How To Train For Bigger Biceps

Bicep curls

They are the one muscle that almost every man will workout, especially over legs. A “vanity muscle” we could say. It is often the muscle that we first exercise when we pick up a weight for the first time in our lives…you know, the bicep curl, we have all done it! It is, of course, the bicep muscle.

However much most of us workout our biceps they just don’t seem to grow compared to other muscle that gets worked out. They are often lagging behind. However, you see some in the gym with massive biceps and little else to be profoundly impressed by, why? Two things may be down to this, the first; good genetics. We often have a muscle or muscle group that just seems to respond to training compared to others. The fact is genetics will give an advantage, and there if nothing you can do to change this, obviously.

The second; these guys are probably focusing a large proportion of their training targeting this muscle group, leaving somewhat impressive bicep development, but consequently leaving other muscles lagging in development.

Leaving the genetics aside, it is the fact that these guys are targeting the muscle enough to stimulate the muscle fibres, and subsequently induce growth to this region.


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First, you need to understand the when we say bicep in the gym we often refer to a group of muscles that are utilised under a bicep curl. The bicep brachii is a two-headed muscle consisting of a long head and a short head. This is what gives you those massive peaks to the arms. This is the muscle we predominately think of when performing curling exercises and try to target to build big arms, however, there are more muscles involved in this movement that are key to building mass in this region.

We also have the brachialis; this lies deeper underneath the bicep and on the outer lateral side of your arm. This muscles will often take a lot of work to visibly see but is responsible developing the width of your arms, giving them thickness. You should not overlook this muscle if you want to build mass in your biceps, as it assists with the same movements.

Developing the brachialis muscle will also aid in the development of the bicep brachii, and as the brachialis increases in mass it will push out the bicep brachii, to seemingly giving it more size. Building the brachialis will help balance your arms in terms of aesthetics; as you may have seen guys with huge bulges for biceps, especially when they flex, but the width of their arms is still relatively small.


Bicep image


How To Target The Muscles That Support Bicep Development


Training The Bicep Brachii


Form: Supination – To target bicep brachii, which is responsible for the big peaks when flexing, you need a concentrated supination (palms up) grip and movement of the arm. If you focus on leading with your pinky finger as you contract, you should engage more muscle fibres, and acquire a better pump.

The long head is better targeted with the arms down beside you when performing an exercise –  a standing barbell curl is the best example of for this. The standing barbell alone is probably the best exercise to develop the bicep overall, as it singularly works a larger percentage of the bicep muscle, and will recruit more muscle fibres to perform.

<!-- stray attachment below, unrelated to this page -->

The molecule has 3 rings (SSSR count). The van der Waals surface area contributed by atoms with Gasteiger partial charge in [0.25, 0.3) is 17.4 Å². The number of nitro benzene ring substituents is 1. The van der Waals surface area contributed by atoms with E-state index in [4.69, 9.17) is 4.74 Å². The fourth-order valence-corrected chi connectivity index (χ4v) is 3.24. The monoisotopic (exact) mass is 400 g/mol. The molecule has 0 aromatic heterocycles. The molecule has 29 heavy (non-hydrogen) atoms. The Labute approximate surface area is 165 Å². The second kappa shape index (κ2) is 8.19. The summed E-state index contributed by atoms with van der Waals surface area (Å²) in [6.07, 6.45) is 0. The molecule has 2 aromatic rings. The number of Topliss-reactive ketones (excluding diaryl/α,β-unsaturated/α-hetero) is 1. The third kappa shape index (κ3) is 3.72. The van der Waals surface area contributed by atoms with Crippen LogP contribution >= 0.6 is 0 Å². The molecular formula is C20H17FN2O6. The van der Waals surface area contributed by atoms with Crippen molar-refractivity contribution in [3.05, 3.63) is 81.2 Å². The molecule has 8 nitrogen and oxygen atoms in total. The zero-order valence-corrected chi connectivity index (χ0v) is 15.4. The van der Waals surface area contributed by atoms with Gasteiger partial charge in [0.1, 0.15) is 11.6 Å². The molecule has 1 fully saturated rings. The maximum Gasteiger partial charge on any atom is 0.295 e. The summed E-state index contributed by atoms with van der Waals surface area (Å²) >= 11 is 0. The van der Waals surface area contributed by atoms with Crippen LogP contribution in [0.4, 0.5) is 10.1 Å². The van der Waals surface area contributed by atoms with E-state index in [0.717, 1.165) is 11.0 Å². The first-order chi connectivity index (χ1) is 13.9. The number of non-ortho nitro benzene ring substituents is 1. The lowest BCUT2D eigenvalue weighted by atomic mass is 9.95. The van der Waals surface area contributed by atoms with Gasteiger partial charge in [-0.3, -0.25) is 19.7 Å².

The short head of the bicep brachii is better targeted with your arm out in front – like a preacher curl.


Angular Flexion: Positions are – contracted, mid-range, and stretched. This is perhaps the most important aspect to understand. You need to make the lifts through each stage of muscle contraction. The reason behind this is that the tension placed onto the muscle can vary across the muscle, depending on the angle in which the joint is constrained to under movement.

Placing your bicep under contraction position will target the lower part of the bicep muscle where it connects to the joint in your lower arm. A mid-range position will help to target the middle portion of your bicep, and a stretched bicep when being exercised will help target the upper portion of your bicep –  closer toward your front delts.

Just as we mentioned about targeting the short head of the bicep brachii with a preacher curl – the position that your muscle is exercised greatly affect how tension is transferred through that muscle. The preacher curl is performed with your bicep under a contracted state, which puts greater tension on the lower portion of your bicep and specifically the short head of the bicep.


Specific Exercises: 

Standing Barbell Curl (targets the mid-bicep)

bicep curl copy

The bicep (highlighted in red) is mid-range extended in this state


Incline Dumbbell Curl (targets the upper bicep)

incline bicep

The bicep (highlighted in red) is fully stretched (hyper-extended) in this state


One-Arm Preacher Curl (targets the lower bicep)

preacher curl copy

The bicep (highlighted in red) is contracted in this state


Training The Brachialis


Form: Neutral – Your palms should be facing in towards you and to improve the form, focus on leading with the thumb as you contract through the movement. This should be performed under constant tension by not relaxing at the bottom of the concentric movement i.e. your arm should not completely straighten at the elbow.


Angular Flexion: Mid-range is the simplest to perform, however using a bench you can perform an incline hammer curl which would activate more muscle fibres across the brachialis. Again remember that just like the bicep brachii, this too can be performed under different ranges of motion, so make sure you utilise this so you can better target your muscle, activate more muscle fibres, and maximise muscle development.


Specific Exercise:

Hammer Curl




Incline Hammer Curl


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